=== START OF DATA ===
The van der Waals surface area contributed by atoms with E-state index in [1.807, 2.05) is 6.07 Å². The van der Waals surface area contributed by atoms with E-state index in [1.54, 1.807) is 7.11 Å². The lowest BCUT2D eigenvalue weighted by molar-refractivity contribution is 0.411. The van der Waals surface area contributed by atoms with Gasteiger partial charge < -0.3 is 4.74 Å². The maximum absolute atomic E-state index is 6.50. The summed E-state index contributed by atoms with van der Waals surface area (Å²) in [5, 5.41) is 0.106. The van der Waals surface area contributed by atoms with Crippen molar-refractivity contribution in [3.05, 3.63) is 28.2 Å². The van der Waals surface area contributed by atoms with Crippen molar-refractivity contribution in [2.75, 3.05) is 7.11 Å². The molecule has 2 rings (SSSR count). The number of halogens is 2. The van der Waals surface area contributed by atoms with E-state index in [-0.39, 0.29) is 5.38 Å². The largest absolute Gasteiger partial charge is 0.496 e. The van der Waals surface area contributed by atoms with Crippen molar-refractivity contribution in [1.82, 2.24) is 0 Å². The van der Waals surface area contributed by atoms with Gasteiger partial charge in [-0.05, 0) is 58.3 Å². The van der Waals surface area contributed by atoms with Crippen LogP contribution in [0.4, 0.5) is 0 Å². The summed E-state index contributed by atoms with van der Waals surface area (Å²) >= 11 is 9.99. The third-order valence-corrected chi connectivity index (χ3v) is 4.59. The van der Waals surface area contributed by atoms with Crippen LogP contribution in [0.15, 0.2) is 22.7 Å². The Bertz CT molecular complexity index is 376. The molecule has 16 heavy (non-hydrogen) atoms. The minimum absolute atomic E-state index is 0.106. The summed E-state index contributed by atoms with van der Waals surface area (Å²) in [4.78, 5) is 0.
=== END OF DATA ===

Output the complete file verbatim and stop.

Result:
The van der Waals surface area contributed by atoms with E-state index in [1.807, 2.05) is 6.07 Å². The van der Waals surface area contributed by atoms with E-state index in [1.54, 1.807) is 7.11 Å². The lowest BCUT2D eigenvalue weighted by molar-refractivity contribution is 0.411. The van der Waals surface area contributed by atoms with Gasteiger partial charge < -0.3 is 4.74 Å². The maximum absolute atomic E-state index is 6.50. The summed E-state index contributed by atoms with van der Waals surface area (Å²) in [5, 5.41) is 0.106. The van der Waals surface area contributed by atoms with Crippen molar-refractivity contribution in [3.05, 3.63) is 28.2 Å². The van der Waals surface area contributed by atoms with Crippen molar-refractivity contribution in [2.75, 3.05) is 7.11 Å². The molecule has 2 rings (SSSR count). The number of halogens is 2. The van der Waals surface area contributed by atoms with E-state index in [-0.39, 0.29) is 5.38 Å². The largest absolute Gasteiger partial charge is 0.496 e. The van der Waals surface area contributed by atoms with Crippen molar-refractivity contribution in [1.82, 2.24) is 0 Å². The van der Waals surface area contributed by atoms with Gasteiger partial charge in [-0.05, 0) is 58.3 Å². The van der Waals surface area contributed by atoms with Crippen LogP contribution in [0.4, 0.5) is 0 Å². The summed E-state index contributed by atoms with van der Waals surface area (Å²) >= 11 is 9.99. The third-order valence-corrected chi connectivity index (χ3v) is 4.59. The van der Waals surface area contributed by atoms with Crippen LogP contribution in [0.15, 0.2) is 22.7 Å². The Bertz CT molecular complexity index is 376. The molecule has 16 heavy (non-hydrogen) atoms. The minimum absolute atomic E-state index is 0.106. The summed E-state index contributed by atoms with van der Waals surface area (Å²) in [4.78, 5) is 0.